Sunday evening's devotional was the Nashville Tribute Band. They play original music talking about the restoration of the Gospel through Joseph Smith. They finished with a song called The Hardest Thing I Ever Loved To Do. If you want to know what being a missionary is like in a quick song, try to find it. Tbh (To be honest) I don’t know if they're on YouTube but I'm sure it is. It's definitely one to make a missionary miss their family. After the main singer sang it, he invited all of us to sing it with him again. The words were projected on the screen but only half the missionaries were able to finish it, between sniffling their noses and wiping tears from their eyes. Anyone who has or knows missionaries in the field know that they miss you SO much all the time, and can't wait to see you again..:)

Thursday, August 18, 2016

Week 3

Hello Everyone!

I sent Greta a letter yesterday morning. Part of it was a series of videos we watched about 4 brothers who all went on missions and had a lot of interviews and what not. The youngest said he felt bad he hadn’t written his brother in Cambodia for 3 weeks, and that he would try to do a lot better; he didn’t want his brother to come back a new brother. But to still share stories and experiences and pictures so he still knows, and knows even better, his brother when he gets back. Maybe share that with Siany too. Know that I miss and love everyone so much, especially whenever I'm in the celestial room. We do temple sessions every p-day morning, and I always say a prayer for all of you individually. I love you lots <3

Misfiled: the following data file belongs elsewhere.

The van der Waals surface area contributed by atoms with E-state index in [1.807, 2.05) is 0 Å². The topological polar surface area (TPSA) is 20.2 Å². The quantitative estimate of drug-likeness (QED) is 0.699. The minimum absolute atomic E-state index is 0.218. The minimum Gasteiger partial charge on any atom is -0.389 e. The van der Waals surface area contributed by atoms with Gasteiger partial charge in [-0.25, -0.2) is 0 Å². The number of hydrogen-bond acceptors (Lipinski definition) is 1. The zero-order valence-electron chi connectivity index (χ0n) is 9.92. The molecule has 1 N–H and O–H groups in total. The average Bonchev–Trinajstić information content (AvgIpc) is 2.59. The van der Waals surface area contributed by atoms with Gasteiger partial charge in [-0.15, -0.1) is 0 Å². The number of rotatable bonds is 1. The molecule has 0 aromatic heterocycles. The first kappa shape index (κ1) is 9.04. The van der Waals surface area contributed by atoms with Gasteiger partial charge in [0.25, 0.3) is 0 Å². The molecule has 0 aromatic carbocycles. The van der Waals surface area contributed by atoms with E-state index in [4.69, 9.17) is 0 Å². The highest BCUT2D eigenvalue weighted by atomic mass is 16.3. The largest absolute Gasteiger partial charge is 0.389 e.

This week... I know things have happened but the weeks have already started to blend together. Elder Holmes, who left yesterday with the group who had completed their 6 weeks said "the weeks are like days and the days are like weeks." It's completely true. Class is ridiculous. Meal lines long and the quiet times at night are non-existent. This whole week we have been staying up way past lights out visiting with all the Elders who were going to be leaving on Wednesday. Elder Unice however, my companion, likes to be in bed by 10:15. If I'm not in the room he'll come around looking for me and tell me to go to bed. He's too much of a Mom.  As long as I wake up on time and do my part in lessons, it shouldn’t be too big of a problem. Aaanyways, The "3 weekers" or group that just left, seemed so experienced and older than my group, even though I'm the oldest Elder in our whole Philippines zone. We all shared emails so I can get a heads up on what the first 2 weeks of the real field will be like. I feel like I could struggle through communicating my thoughts and needs, but when it comes to listening and understanding the speed that Philippinos speak, I need a lot of work. But for my understanding of the language for only being here 3 weeks -- Wow! I never would have imagined what partial immersion in a language could be like. Definitely more knowledge than when I was just taking a class in school, even for 5 hours a day.